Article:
New edition of book earns MU professor American Library Association accolade
A recent update of a book on alternative fuel sources earned a University of Missouri professor recognition from the American Libraries Association.
Sudarshan Loyalka, a Curators’ Professor of nuclear engineering and the Mechanical and Aerospace Engineering Department, was co-author and one of three editors of Handbook of Alternative Fuel Technologies. The book’s second edition, released in 2014, recently was tabbed a Selected Title for February by CHOICE connect, a publication of the Association of College and Research Libraries. The ACRL is a division of the American Library Association, the world’s oldest and largest library association.
Javad Tavakoli, a chemical and biomolecular engineering professor at Lafayette College, reviewed the book for CHOICE connect. Tavakoli rated the book “highly recommended,” landing it on the list of selected academic titles for the month. The review suggested it as a potential textbook for upper-division undergraduates and graduate students.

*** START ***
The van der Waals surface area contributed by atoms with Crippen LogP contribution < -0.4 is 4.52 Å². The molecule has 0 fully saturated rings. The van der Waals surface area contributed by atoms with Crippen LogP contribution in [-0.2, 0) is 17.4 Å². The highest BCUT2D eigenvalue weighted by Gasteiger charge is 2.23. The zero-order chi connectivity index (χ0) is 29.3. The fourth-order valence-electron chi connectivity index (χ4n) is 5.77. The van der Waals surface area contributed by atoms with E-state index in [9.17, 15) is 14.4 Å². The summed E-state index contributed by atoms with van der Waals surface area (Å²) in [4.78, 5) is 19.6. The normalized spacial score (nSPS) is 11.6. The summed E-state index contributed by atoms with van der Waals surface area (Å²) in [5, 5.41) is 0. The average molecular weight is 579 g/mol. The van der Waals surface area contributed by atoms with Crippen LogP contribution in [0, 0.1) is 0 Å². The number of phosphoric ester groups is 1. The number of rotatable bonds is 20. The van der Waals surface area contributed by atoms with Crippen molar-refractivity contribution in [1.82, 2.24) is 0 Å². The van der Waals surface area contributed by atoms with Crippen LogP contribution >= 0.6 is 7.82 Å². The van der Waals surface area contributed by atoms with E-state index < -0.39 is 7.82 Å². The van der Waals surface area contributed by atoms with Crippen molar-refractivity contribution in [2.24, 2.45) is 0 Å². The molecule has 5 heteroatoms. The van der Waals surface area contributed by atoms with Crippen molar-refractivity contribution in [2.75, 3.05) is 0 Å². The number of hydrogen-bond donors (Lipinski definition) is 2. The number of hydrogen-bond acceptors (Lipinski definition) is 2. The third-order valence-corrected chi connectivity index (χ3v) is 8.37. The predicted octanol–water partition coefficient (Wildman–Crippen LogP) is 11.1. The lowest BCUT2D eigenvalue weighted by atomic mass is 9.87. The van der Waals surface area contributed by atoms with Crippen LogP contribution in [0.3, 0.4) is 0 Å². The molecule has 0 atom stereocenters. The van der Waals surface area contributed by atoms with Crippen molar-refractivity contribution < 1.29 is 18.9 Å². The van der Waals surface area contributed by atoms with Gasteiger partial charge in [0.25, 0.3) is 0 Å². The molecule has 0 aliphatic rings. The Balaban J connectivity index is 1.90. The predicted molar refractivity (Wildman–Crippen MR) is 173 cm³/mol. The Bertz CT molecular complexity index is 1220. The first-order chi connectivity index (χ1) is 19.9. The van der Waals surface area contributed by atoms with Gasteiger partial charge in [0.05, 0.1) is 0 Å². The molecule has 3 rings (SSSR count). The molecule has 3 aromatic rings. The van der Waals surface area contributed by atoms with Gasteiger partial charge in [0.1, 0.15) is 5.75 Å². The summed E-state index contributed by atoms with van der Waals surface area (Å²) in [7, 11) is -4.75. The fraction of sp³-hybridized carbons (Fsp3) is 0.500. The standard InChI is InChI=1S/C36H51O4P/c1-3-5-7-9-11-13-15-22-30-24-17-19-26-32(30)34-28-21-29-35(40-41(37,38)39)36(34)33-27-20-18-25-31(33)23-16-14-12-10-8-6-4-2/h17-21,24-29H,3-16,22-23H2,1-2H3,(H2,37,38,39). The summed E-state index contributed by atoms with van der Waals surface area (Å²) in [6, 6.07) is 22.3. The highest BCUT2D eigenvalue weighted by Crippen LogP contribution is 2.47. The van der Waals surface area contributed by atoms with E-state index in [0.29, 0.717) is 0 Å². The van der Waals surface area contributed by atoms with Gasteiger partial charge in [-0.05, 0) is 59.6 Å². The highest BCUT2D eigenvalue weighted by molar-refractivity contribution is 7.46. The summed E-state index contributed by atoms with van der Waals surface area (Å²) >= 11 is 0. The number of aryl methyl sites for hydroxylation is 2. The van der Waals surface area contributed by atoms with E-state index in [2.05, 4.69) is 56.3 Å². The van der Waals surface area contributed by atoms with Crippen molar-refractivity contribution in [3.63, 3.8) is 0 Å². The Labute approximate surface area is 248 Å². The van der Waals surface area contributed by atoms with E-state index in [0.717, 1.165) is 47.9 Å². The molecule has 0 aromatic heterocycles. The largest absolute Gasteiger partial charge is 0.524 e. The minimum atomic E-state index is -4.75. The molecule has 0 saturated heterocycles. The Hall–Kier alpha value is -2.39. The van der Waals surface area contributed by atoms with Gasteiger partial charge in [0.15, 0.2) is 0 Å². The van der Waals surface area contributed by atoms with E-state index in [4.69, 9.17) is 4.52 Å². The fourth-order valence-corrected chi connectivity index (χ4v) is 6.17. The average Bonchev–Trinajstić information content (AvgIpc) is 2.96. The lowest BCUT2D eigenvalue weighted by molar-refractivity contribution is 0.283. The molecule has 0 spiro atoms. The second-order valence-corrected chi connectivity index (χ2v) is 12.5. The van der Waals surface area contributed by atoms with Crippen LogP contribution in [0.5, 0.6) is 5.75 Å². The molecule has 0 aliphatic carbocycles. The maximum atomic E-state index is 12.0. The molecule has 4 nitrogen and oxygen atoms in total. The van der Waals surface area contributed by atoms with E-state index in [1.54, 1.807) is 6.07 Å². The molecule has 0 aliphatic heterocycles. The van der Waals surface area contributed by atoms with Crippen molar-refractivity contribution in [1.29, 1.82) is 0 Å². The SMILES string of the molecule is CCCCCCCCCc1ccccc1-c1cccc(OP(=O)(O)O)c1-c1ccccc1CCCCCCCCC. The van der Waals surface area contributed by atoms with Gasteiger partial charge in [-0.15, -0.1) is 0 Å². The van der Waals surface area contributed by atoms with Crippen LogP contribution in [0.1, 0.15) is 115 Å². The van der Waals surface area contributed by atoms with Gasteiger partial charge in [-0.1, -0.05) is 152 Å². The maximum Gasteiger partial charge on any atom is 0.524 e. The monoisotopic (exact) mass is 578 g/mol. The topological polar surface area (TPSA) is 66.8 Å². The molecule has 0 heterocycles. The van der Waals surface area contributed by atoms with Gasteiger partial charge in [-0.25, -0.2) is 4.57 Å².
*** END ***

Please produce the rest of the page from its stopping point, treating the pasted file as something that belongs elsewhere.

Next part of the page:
“That tells us that people other than us see value in the book — somebody independent,” Loyalka said. “My view is that we’ve done something which is being valued in the community. And that’s the satisfaction really — that it’ll be informative, educational and useful for research.”
The book’s first edition was published in 2007, with Loyalka writing a chapter on nuclear energy and co-authoring another with MU alumna Mihaela F. Ion on fuel cells. He also helped edit the work, aiding former MU C.W. LaPierre Professor and Chairman of the Chemical Engineering Department Sunggyu Lee and chemical engineer James G. Speight.
The rising cost and environmental impact of fossil fuels provided impetus to write the handbook. The most recent edition of the book includes three new chapters on as many new topics: shale gas and fuel, biodiesel and algae fuel. Other chapters cover topics that include ethanol, coal, methanol and energy from waste sources.
“Having a book that brought it together in one place, that was the motivation,” Loyalka said. “And all of us felt that we should discuss what we knew about these different technologies.”